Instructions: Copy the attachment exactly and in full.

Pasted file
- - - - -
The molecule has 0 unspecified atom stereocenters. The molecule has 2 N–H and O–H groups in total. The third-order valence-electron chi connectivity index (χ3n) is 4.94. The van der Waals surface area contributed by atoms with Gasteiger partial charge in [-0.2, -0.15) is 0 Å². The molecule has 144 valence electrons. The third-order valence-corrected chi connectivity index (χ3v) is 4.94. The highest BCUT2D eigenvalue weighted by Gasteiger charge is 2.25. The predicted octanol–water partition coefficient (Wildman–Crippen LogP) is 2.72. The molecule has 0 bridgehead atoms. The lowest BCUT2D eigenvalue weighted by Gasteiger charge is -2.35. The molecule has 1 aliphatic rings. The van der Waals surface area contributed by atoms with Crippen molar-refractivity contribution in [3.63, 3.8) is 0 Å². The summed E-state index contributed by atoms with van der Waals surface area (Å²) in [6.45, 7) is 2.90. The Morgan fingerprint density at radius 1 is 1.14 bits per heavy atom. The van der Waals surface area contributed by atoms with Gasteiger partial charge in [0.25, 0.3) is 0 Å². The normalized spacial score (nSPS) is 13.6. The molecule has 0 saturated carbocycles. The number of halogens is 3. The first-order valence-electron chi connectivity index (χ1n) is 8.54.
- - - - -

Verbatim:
The molecule has 0 unspecified atom stereocenters. The molecule has 2 N–H and O–H groups in total. The third-order valence-electron chi connectivity index (χ3n) is 4.94. The van der Waals surface area contributed by atoms with Gasteiger partial charge in [-0.2, -0.15) is 0 Å². The molecule has 144 valence electrons. The third-order valence-corrected chi connectivity index (χ3v) is 4.94. The highest BCUT2D eigenvalue weighted by Gasteiger charge is 2.25. The predicted octanol–water partition coefficient (Wildman–Crippen LogP) is 2.72. The molecule has 0 bridgehead atoms. The lowest BCUT2D eigenvalue weighted by Gasteiger charge is -2.35. The molecule has 1 aliphatic rings. The van der Waals surface area contributed by atoms with Crippen molar-refractivity contribution in [3.63, 3.8) is 0 Å². The summed E-state index contributed by atoms with van der Waals surface area (Å²) in [6.45, 7) is 2.90. The Morgan fingerprint density at radius 1 is 1.14 bits per heavy atom. The van der Waals surface area contributed by atoms with Gasteiger partial charge in [0.25, 0.3) is 0 Å². The normalized spacial score (nSPS) is 13.6. The molecule has 0 saturated carbocycles. The number of halogens is 3. The first-order valence-electron chi connectivity index (χ1n) is 8.54.